Affordable Access

Contributions of elicitation to measures of self-control

  • David Lopatto
  • Paul Lewis
Publication Date
Jul 01, 1985


Pigeons' not pecking or pecking constituted choice between a delayed, large reinforcer and an immediate, small reinforcer (self-control) and at other times between a delayed reinforcer and no reinforcer (omission). Both a tone and a keylight were tested as choice signals, and the delayed reinforcer was either response independent or response dependent. Pigeons pecked during the choice signals on over 95% of the trials in the self-control procedure, and pecked during the choice signals on over 75% of the trials in the omission procedure. Consistent pecking was observed with either the tone or the keylight as a choice signal, with the exception that a tone paired with a response-independent delayed reinforcer did not maintain pecking in the omission procedure. Pigeons pecked during more choice signals when delayed reinforcers were response dependent than when the delayed reinforcers were response independent. These results indicate that Pavlovian conditioning influences self-control experiments, especially in single-key procedures.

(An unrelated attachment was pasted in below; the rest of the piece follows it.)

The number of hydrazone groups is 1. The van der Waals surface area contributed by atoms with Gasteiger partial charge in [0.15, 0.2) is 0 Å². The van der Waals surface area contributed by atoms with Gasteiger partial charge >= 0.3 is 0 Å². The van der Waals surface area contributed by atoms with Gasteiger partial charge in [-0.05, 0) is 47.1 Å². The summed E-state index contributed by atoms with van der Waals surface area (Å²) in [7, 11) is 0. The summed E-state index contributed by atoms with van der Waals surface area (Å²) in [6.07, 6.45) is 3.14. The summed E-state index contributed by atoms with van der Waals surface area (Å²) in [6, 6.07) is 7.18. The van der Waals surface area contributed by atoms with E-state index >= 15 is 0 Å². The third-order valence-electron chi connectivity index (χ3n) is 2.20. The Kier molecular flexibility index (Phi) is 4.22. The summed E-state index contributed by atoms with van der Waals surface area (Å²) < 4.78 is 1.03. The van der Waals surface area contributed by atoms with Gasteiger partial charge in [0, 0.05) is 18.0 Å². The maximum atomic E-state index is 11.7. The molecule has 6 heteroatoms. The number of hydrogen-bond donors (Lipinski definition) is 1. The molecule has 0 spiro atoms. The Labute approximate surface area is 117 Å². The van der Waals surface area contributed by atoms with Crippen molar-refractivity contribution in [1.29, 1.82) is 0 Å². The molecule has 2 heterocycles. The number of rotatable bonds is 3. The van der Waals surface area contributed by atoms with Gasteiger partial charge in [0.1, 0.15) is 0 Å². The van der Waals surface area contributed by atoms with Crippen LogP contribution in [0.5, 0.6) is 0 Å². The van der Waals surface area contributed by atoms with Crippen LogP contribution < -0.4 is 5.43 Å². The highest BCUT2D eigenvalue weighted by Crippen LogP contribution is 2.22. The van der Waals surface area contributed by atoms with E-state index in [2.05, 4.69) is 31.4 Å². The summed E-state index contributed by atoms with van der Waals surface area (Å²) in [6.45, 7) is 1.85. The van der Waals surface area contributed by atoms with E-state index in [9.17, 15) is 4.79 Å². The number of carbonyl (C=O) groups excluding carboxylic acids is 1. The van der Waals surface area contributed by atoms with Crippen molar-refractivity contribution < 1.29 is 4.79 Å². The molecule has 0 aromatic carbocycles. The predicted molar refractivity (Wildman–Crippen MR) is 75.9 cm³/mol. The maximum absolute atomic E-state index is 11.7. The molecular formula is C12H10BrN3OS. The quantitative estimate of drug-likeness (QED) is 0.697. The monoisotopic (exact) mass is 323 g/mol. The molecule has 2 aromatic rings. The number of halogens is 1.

Seen <100 times